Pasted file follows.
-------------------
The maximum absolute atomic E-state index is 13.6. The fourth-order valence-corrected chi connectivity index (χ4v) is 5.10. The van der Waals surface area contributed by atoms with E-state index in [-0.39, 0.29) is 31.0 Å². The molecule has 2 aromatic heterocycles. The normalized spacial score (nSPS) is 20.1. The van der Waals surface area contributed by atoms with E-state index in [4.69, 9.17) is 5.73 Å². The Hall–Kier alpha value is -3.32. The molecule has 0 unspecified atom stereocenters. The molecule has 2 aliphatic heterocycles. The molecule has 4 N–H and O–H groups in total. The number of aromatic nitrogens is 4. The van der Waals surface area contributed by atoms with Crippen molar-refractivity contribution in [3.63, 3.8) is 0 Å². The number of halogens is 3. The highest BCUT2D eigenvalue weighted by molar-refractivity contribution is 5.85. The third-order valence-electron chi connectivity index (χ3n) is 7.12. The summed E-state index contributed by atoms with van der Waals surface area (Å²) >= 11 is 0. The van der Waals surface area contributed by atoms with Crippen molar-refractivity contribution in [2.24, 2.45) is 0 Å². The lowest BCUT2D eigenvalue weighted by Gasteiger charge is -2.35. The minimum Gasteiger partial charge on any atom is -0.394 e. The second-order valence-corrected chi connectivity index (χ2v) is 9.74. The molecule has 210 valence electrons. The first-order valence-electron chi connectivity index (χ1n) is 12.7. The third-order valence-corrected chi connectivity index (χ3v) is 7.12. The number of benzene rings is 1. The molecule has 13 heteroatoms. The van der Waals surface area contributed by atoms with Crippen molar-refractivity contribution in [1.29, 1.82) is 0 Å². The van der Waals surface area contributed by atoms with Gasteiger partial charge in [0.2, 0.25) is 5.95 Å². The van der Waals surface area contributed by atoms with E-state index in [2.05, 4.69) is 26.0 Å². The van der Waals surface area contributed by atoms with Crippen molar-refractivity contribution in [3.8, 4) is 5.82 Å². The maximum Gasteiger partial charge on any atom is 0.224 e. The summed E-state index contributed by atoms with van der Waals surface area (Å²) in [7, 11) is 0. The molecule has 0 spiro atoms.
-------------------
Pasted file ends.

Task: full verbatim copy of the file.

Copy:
The maximum absolute atomic E-state index is 13.6. The fourth-order valence-corrected chi connectivity index (χ4v) is 5.10. The van der Waals surface area contributed by atoms with E-state index in [-0.39, 0.29) is 31.0 Å². The molecule has 2 aromatic heterocycles. The normalized spacial score (nSPS) is 20.1. The van der Waals surface area contributed by atoms with E-state index in [4.69, 9.17) is 5.73 Å². The Hall–Kier alpha value is -3.32. The molecule has 0 unspecified atom stereocenters. The molecule has 2 aliphatic heterocycles. The molecule has 4 N–H and O–H groups in total. The number of aromatic nitrogens is 4. The van der Waals surface area contributed by atoms with Crippen molar-refractivity contribution in [3.63, 3.8) is 0 Å². The number of halogens is 3. The highest BCUT2D eigenvalue weighted by molar-refractivity contribution is 5.85. The third-order valence-electron chi connectivity index (χ3n) is 7.12. The summed E-state index contributed by atoms with van der Waals surface area (Å²) >= 11 is 0. The van der Waals surface area contributed by atoms with Crippen molar-refractivity contribution in [2.24, 2.45) is 0 Å². The lowest BCUT2D eigenvalue weighted by Gasteiger charge is -2.35. The minimum Gasteiger partial charge on any atom is -0.394 e. The second-order valence-corrected chi connectivity index (χ2v) is 9.74. The molecule has 210 valence electrons. The first-order valence-electron chi connectivity index (χ1n) is 12.7. The third-order valence-corrected chi connectivity index (χ3v) is 7.12. The number of benzene rings is 1. The molecule has 13 heteroatoms. The van der Waals surface area contributed by atoms with Crippen molar-refractivity contribution in [1.29, 1.82) is 0 Å². The van der Waals surface area contributed by atoms with Gasteiger partial charge in [0.2, 0.25) is 5.95 Å². The van der Waals surface area contributed by atoms with E-state index in [2.05, 4.69) is 26.0 Å². The van der Waals surface area contributed by atoms with Crippen molar-refractivity contribution in [3.8, 4) is 5.82 Å². The maximum Gasteiger partial charge on any atom is 0.224 e. The summed E-state index contributed by atoms with van der Waals surface area (Å²) in [7, 11) is 0. The molecule has 0 spiro atoms.